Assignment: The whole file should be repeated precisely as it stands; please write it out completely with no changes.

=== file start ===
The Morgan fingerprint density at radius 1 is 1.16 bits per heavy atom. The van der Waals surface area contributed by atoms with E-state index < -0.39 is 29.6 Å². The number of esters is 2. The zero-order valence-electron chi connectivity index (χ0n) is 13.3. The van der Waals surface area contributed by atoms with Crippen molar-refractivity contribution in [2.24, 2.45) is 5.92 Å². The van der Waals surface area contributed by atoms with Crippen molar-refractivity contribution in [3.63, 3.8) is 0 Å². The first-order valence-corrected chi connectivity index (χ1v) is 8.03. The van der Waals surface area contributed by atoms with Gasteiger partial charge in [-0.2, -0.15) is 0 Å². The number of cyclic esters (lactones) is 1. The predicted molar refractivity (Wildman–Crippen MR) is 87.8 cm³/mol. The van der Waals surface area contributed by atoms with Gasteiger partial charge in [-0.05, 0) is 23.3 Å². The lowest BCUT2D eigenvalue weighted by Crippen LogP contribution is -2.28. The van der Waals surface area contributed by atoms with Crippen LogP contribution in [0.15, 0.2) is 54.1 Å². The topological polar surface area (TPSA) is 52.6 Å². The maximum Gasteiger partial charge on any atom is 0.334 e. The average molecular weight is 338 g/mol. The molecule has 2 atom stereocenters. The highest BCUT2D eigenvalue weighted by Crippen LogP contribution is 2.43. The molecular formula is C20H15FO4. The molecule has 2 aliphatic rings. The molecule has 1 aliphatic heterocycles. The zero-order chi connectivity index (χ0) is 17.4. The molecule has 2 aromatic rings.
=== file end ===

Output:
The Morgan fingerprint density at radius 1 is 1.16 bits per heavy atom. The van der Waals surface area contributed by atoms with E-state index < -0.39 is 29.6 Å². The number of esters is 2. The zero-order valence-electron chi connectivity index (χ0n) is 13.3. The van der Waals surface area contributed by atoms with Crippen molar-refractivity contribution in [2.24, 2.45) is 5.92 Å². The van der Waals surface area contributed by atoms with Crippen molar-refractivity contribution in [3.63, 3.8) is 0 Å². The first-order valence-corrected chi connectivity index (χ1v) is 8.03. The van der Waals surface area contributed by atoms with Gasteiger partial charge in [-0.2, -0.15) is 0 Å². The number of cyclic esters (lactones) is 1. The predicted molar refractivity (Wildman–Crippen MR) is 87.8 cm³/mol. The van der Waals surface area contributed by atoms with Gasteiger partial charge in [-0.05, 0) is 23.3 Å². The lowest BCUT2D eigenvalue weighted by Crippen LogP contribution is -2.28. The van der Waals surface area contributed by atoms with Crippen LogP contribution in [0.15, 0.2) is 54.1 Å². The topological polar surface area (TPSA) is 52.6 Å². The maximum Gasteiger partial charge on any atom is 0.334 e. The average molecular weight is 338 g/mol. The molecule has 2 atom stereocenters. The highest BCUT2D eigenvalue weighted by Crippen LogP contribution is 2.43. The molecular formula is C20H15FO4. The molecule has 2 aliphatic rings. The molecule has 1 aliphatic heterocycles. The zero-order chi connectivity index (χ0) is 17.4. The molecule has 2 aromatic rings.